Lincoln's Lost Speech
The speech known as Abraham Lincoln's "Lost Speech" was given at the Bloomington Convention on May 29, 1856, in Bloomington, Illinois. Traditionally regarded as lost because it was so engaging that reporters neglected to take notes, the speech is believed to have been an impassioned condemnation of slavery. It is possible the text was deliberately "lost" owing to its controversial content.
Lincoln's Lost Speech was given at the since demolished building at the corner of East and Front Streets in downtown Bloomington, Illinois, known as Major's Hall on May 29, 1856. Lincoln gave the speech at the Anti-Nebraska Bloomington Convention that culminated with the founding of the state Republican Party.
There are no known transcripts or written accounts of the Lost Speech, other than a brief summary in the local press. Eyewitnesses have offered snippets of some of Lincoln's content that day. William Herndon asserted that some of Lincoln's House Divided Speech was not based on new concepts at the time of its delivery. He wrote that Lincoln's "house divided against itself cannot stand" originated with the famous Bloomington speech of 1856. Editor of the Chicago Tribune Joseph Medill claimed that Chicago lawyer Henry Clay Whitney's transcript of the speech was accurate; Whitney's version was later debunked.
Why it was lost
The traditional reason given for the lack of any written recollection of the Lost Speech is that Lincoln's skilled and powerful oration had mesmerized every person in attendance. Reporters were said to have laid down their pencils and neglected note taking, as if hypnotized by Lincoln's words. When the speech ended no notes existed, so media reports of the day simply recorded the fact that the speech had been delivered.
There is evidence in Herndon's recollections that the fact that the speech was "lost" may not have been an accident. So strongly worded was Lincoln's oration that others in attendance feared the words might lead to a crumbling of the Union and that Lincoln consented to suspending "its repetition" for the duration of the 1856 campaign.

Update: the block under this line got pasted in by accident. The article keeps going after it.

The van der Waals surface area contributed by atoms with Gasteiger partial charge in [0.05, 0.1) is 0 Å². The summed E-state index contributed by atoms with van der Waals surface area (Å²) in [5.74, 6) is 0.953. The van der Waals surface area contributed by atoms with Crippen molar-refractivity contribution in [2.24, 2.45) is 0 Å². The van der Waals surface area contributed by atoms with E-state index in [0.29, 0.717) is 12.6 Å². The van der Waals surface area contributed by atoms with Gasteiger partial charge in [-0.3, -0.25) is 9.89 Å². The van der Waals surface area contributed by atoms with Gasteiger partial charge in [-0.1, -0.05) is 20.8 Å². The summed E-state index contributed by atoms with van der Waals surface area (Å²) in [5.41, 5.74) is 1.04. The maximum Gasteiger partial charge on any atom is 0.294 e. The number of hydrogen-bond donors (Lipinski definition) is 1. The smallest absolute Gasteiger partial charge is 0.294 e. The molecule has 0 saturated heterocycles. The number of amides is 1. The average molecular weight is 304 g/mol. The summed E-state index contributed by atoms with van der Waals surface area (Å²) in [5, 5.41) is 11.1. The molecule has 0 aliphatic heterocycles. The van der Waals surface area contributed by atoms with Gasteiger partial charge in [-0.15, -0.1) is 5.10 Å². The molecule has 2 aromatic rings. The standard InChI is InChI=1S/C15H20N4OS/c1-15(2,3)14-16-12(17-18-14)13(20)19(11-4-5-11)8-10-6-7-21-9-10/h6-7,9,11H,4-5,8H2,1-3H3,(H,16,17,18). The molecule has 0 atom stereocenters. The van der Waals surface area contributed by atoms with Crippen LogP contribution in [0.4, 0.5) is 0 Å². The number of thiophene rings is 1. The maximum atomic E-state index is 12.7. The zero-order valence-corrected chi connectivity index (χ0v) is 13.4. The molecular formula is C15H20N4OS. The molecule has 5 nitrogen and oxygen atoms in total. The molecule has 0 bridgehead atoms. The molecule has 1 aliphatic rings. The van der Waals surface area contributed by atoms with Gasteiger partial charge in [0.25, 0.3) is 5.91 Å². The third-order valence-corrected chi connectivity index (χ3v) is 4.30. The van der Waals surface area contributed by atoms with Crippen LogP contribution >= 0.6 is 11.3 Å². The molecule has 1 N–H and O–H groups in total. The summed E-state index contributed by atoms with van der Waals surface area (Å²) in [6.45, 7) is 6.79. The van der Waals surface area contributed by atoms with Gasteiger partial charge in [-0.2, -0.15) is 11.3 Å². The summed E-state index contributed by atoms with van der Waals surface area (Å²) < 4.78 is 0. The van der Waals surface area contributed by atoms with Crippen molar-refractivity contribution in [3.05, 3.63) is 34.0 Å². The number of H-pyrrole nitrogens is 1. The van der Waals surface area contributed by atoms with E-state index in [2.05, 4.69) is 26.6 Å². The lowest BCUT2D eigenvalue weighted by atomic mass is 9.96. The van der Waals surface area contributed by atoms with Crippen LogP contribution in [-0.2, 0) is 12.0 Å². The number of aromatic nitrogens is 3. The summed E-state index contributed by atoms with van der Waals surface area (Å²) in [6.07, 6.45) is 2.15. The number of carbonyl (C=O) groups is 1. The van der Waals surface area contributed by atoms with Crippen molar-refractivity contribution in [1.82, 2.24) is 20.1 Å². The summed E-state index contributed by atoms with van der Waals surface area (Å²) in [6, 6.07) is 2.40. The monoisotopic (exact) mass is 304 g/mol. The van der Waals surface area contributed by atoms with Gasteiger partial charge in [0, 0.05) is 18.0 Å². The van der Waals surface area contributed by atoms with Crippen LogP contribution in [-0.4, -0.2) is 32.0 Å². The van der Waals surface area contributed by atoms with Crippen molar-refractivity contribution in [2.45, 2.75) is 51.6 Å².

In 1896, Chicago attorney Henry Clay Whitney published his account of the speech in an issue of McClure's Magazine. Whitney claimed he had taken notes during the speech and based his version of the speech upon those notes. Initially, Whitney's version was given some credibility. Ida Tarbell sought out Joseph Medill, who was present at the Lost Speech, and he claimed that Whitney's version displayed "remarkable accuracy".
Tarbell was unwittingly carried away by the story, but others were skeptical. Former Lincoln private secretary John George Nicolay declared Whitney's version devoid of Lincoln's style and a fraud. Robert Lincoln, Abraham's son, agreed with Nicolay's assessment. In 1900, the McLean County Historical Society declared their skepticism. In modern times, Lincoln researcher and Director of the Chicago Historical Society Paul M. Angle exposed Whitney's version of the speech and his claims of its validity as a "fabrication".
Lincoln's Lost Speech was famous, with a status considered legendary by the time Tarbell became enamored with Whitney's version of it. Lincoln was said to have spoken "like a giant inspired" and the tale of how the speech came to be lost was well known. Many who attended the speech considered it the greatest of Lincoln's life. Given at the first state convention, which essentially founded the Illinois Republican Party, the speech thrust Lincoln into the national political limelight.
Though it was known as the Lost Speech, its content influenced people nonetheless. Those who heard it were often asked to repeat what they heard and a frenzied group of supporters spearheaded Lincoln's drive toward a second-place finish among U.S. vice presidential candidates in 1856.
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